Uveitis is an inflammation inside the eye. Uveitis can cause loss of vision if it is not treated. The standard treatment when uveitis is severe has been oral corticosteroids. Sometimes drugs that suppress the immune system are also used to increase the effect of oral corticosteroids, or reduce the dose that is needed. These drugs are called immunosuppressive drugs. A newer treatment is an implant filled with 0.59 mg of corticosteroid medicine called fluocinolone acetonide. The implant is surgically placed into the back of the eye. The implant slowly releases the medicine to reduce the inflammation. The FDA (Food and Drug Administration) approved the implant in April 2005
This study is being done to learn more about uveitis and to compare the effectiveness of uveitis treatments by continuing follow-up of patients who took part in the MUST Trial (IRB study # 14616). The main purpose of this study is to compare how the two uveitis treatments used in the MUST Trial work over a longer period of time. The two treatments are the same as the ones in the MUST Trial; either local treatment with an implant filled with the corticosteroid medicine fluocinolone acetonide, or systemic treatment with corticosteroid and if needed other immunosuppressive medicines taken by mouth. Enough information was collected in the MUST Trial to compare how well these two treatments work for the first 2 years of treatment. More information is needed to find out which treatment approach will give better results over the long term. Knowing the long-term effectiveness and safety of these treatments is important because the kinds of uveitis being studied usually need to be treated for many years. In addition to comparing the effectiveness of treatments, this study is being done to get information about what happens to patients with different types of uveitis over time. This information may help researchers understand uveitis better and may suggest ways of improving treatment.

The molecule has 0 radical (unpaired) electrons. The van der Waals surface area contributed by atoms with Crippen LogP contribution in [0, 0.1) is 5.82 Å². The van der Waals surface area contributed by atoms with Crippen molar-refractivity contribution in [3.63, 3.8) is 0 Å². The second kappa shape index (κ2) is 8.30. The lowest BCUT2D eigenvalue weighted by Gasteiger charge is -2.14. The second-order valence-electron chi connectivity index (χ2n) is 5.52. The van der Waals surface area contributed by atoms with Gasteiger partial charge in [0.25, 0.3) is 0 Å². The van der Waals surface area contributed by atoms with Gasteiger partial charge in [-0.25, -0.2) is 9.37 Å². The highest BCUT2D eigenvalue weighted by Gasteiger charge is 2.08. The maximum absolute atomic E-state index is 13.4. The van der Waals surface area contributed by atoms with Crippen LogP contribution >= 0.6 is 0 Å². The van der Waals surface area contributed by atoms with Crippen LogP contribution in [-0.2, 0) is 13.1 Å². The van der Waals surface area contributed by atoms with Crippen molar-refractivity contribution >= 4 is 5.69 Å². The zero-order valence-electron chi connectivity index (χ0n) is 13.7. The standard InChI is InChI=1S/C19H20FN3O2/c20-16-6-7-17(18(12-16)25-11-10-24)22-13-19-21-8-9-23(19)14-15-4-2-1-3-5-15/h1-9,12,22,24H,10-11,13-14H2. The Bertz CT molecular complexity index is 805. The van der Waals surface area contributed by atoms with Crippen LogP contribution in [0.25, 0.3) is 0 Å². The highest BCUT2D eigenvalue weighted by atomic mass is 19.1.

Uveitis, in clinical usage, refers to an array of intraocular inflammatory diseases. In 1990, uveitis was estimated to be responsible for about 10% of visual impairment in the western world, and approximately 30,000 new cases of legal blindness per year in the United States. Vision loss due to uveitis is likely to have a greater impact per case than vision loss from age-related eye diseases, because uveitis most commonly occurs during early to mid-adulthood, resulting in disability during the working years. Common causes of vision loss in uveitis include cystoid macular edema (CME), media opacities such as cataract or vitreous debris, retinal injury, and secondary glaucoma. The visual acuity of patients with severe uveitis tends to fluctuate over time, particularly if control of the uveitis is not consistently maintained. In developed countries, the majority of intermediate uveitis and panuveitis cases, and about one-half the posterior uveitis cases are presumed to be autoimmune, based on the absence of evidence for infection, and a salutary response to corticosteroid and other anti-inflammatory therapies. Non-infectious uveitides encompass a variety of syndromes, each with specific diagnostic features. However, if a case is established to be non-infectious, corticosteroids are the mainstay of treatment in most instances, regardless of which specific syndrome is diagnosed. The appropriate treatment approach for these conditions depends on two characterizations: 1) whether the clinical course of the uveitis is episodic and spontaneously remitting (with or without intermittent recurrences) versus chronic; and 2) what the anatomic localization of the inflammation is. The former distinction is determined by observing the clinical course of the disease over time, to determine whether remissions occur. The anatomic localization of inflammation is determined by clinical examination. According to the International Uveitis Study Group method for anatomic classification, as updated by the Standardization of Uveitis Nomenclature Working Group, uveitides may be classified in the following categories: anterior uveitis, intermediate uveitis, posterior uveitis, or panuveitis. In anterior uveitis, inflammation affects primarily the anterior segment; in intermediate uveitis, inflammation affects primarily the vitreous/pars plana region, with or without mild anterior chamber reaction; in posterior uveitis, the choroid and retina primarily are affected, often with overlying vitritis; and in panuveitis, multiple parts of the eye are affected, typically including significant anterior chamber and vitreous inflammation. Many cases of anterior uveitis follow the acute-remitting pattern. However, intermediate uveitis, posterior uveitis, and panuveitis often follow the course of a chronic disease. Although intermediate uveitis is in some cases a mild disease, a substantial proportion of patients with this condition eventually require systemic corticosteroid therapy to adequately control their disease. Clinical experience suggests that most cases of posterior uveitis and panuveitis require chronic, suppressive systemic corticosteroid therapy to control inflammation adequately. Standard treatment of uveitis: Although anterior uveitis often is responsive to topical corticosteroid therapy, the poor penetration of eyedrops into the posterior segment of the eye makes this approach inappropriate as the primary treatment for intermediate uveitis, posterior uveitis, and panuveitis, except in rare instances. Periocular injection of long-acting corticosteroid preparations is a convenient and often effective approach to controlling inflammation in the posterior segment, particularly when either a limited duration of therapy or adjunctive therapy is desired. However for chronic disease, the difficulty predicting when therapeutic benefit from the injected corticosteroid depot may wane makes it difficult to avoid intermittent exacerbations of the inflammatory disease, each with the potential to cause vision loss. Therefore, oral corticosteroids are the mainstay of therapy for chronic, vision-threatening, non-infectious intermediate uveitis, posterior uveitis, and panuveitis. Even for intermediate uveitis, often a less severe disease than posterior uveitis or panuveitis, approximately 50% of patients ultimately will require oral corticosteroids. Oral corticosteroid therapy has potential side effects. The side effects of short-term therapy, even at high doses, are reversible, relatively mild, and typically well-tolerated (e.g., insomnia, mood swings, Cushingoid facies). However, long-term therapy with doses higher than 10-15 mg/day of prednisone incurs the risk of more substantial side effects, including hyperglycemia, hypertension, hyperlipidemia, osteoporosis, and (in children) growth retardation. Therefore, in cases of chronic uveitis that require long-term administration of oral corticosteroids at moderate to high dosage, immunosuppressive agents typically are added for their corticosteroid-sparing (and in the case of alkylating agents, remittive) effects. In addition, for certain specific uveitis syndromes, initial immunosuppressive therapy is warranted based on evidence suggesting improved outcomes. The immunosuppressive agents effective for treatment of uveitis that are most commonly used include the antimetabolites azathioprine, methotrexate, and mycophenolate mofetil; the T-cell inhibitors cyclosporine and tacrolimus; and the alkylating agents chlorambucil and cyclophosphamide. Each of these agents, in turn, has the potential to cause different kinds of side effects, requiring monitoring. However, because such side effects typically are reversible, a regimen that is effective in controlling uveitis and tolerable for intermediate- to long-term therapy usually can be determined. Fluocinolone acetonide implant therapy for non-infectious uveitis: Because non-infectious uveitis is commonly localized to the eye, a local therapy approach that accomplishes long-term control of inflammation and avoids systemic side effects would be an appealing prospect. The fluocinolone acetonide implant (0.59 mg, Bausch & Lomb, Inc., Tampa, FL) is such a treatment, and was FDA-approved in May 2005. It is a matrix consisting of the corticosteroid, fluocinolone acetonide, coated in a polyvinyl alcohol and silicone laminate attached to a polyvinyl alcohol strut. In vivo, fluocinolone acetonide filters out into the vitreous cavity through a diffusion port, delivering drug to the vitreous with approximately zero order kinetics (0.3-0.4 μg/day) as long as solid drug remains inside, except for a brief period with a higher rate of drug delivery (0.6 μg/day) in the first month. The version marketed is designed to deliver the medication for 30-36 months, and can be replaced if needed. In a phase 2/3 clinical trial comparing 0.59 to 2.1 mg versions of the implant, 278 eyes were randomly assigned to receive one of the two versions of the fluocinolone acetonide implant. Patients were selected to have asymmetric disease, and the contralateral eye was treated by withdrawal of therapy until reactivation occurred, followed by best medical judgment (trying to avoid systemic therapy). Only pooled results for both implant dosages are available, although results were similar for the two dosages (Glenn Jaffe, verbal communication, May 2, 2005, ARVO Annual Meeting presentation of these results). Essentially all treated eyes initially obtained complete control of uveitis. During follow-up, reactivation of uveitis occurred at or prior to 2 years after implantation in 12% of study eyes, versus 59.7% in these eyes in the year prior to enrollment, and 50.0% in contralateral eyes at 2 years. Use of systemic, periocular, and topical corticosteroid therapy for treatment of uveitis in implanted eyes was significantly reduced, whereas use of periocular and topical corticosteroids in contralateral eyes increased significantly. Visual acuity was stabilized or improved in the majority of treated eyes, with 24.3% improving by 3 or more lines, compared with 5.3% of contralateral eyes. Nearly all eyes with a natural lens (i.e. had not already undergone cataract surgery with implantation of an IOL) receiving implants developed cataract, with 89.4% undergoing cataract extraction by 2 years, vs. 13.3% of fellow eyes. A substantial number of implanted eyes developed intraocular pressure elevation, with 53.7% requiring eye drops to lower intraocular pressure at the two year time point, vs 20.2% in contralateral eyes. In addition, 30.6% of implanted eyes required glaucoma filtration surgery versus 0.4% of contralateral eyes, by two years' follow-up. Additional safety data from phase 1/2 studies of other disease indications showed other rare complications, including retinal detachments, optic neuropathy that resolved after implant removal, and small numbers of cases that reported floaters, hypotony, dislocated implant, discomfort, and conjunctival thinning (< 5% each). There were also few cases of a retinal vein occlusion syndrome, which manifested as visual disturbances, disc edema, and intraretinal hemorrhages, all of which occurred after cataract surgery in post-vitrectomy eyes with age-related macular degeneration; all resolved after implant removal. There also were several cases of mild vitreous hemorrhage. The product label also reports that procedural complications from implant surgery can occur, including "cataract fragments in the eye post-op, implant expulsion, injury, mechanical complication of implant, migration of implant, post-op complications, post-op wound complications, and wound dihiscense." Post-operatively, some patients reported symptoms of "reduced visual acuity...blurred vision, abnormal sensation in the eye, eye irritation...pruritis, vitreous floaters...increased tearing...dry eye...photopsia, and eye swelling." The MUST Trial Follow-up Study is a cohort study of patients who enrolled in the MUST Trial. A similar prospective design to that used in the MUST Trial will be used in the MUST Trial Follow-up Study and, while the data collection schedule has been reduced to collect the minimum data needed to ascertain study objectives, the new data will be comparable to the data obtained during the trial phase. The study will not dictate which uveitis treatment should be used; remaining on the randomly assigned treatment is not required. However, based upon current follow-up information, we expect that 90% of enrolled patients will remain in the MUST Trial Follow-up Study and few will elect to change treatments since most are not experiencing uveitis flares. In keeping with good clinical practice, study ophthalmologists will be encouraged to follow the treatment guidelines used in the MUST Trial. These guidelines, written by uveitis experts, are generally accepted as the standard of care. Patients will be enrolled who participated in the MUST Trial will be recruited and re-enrolled into the MUST Trial Follow-up Study at approximately 23 clinical centers and randomized on a 1:1 basis to one of the two treatment groups. Participants will be followed until death, participant withdrawal, or a common study closeout. Participants will be seen at baseline, one month after randomization, three months after randomization, and every three to six months thereafter for data collection. Both ophthalmological and medical data will be collected to evaluate the outcomes of treatment of the uveitis, the complications of the uveitis, and complications of therapy. Selected laboratory data related to the complications of systemic corticosteroid therapy will be collected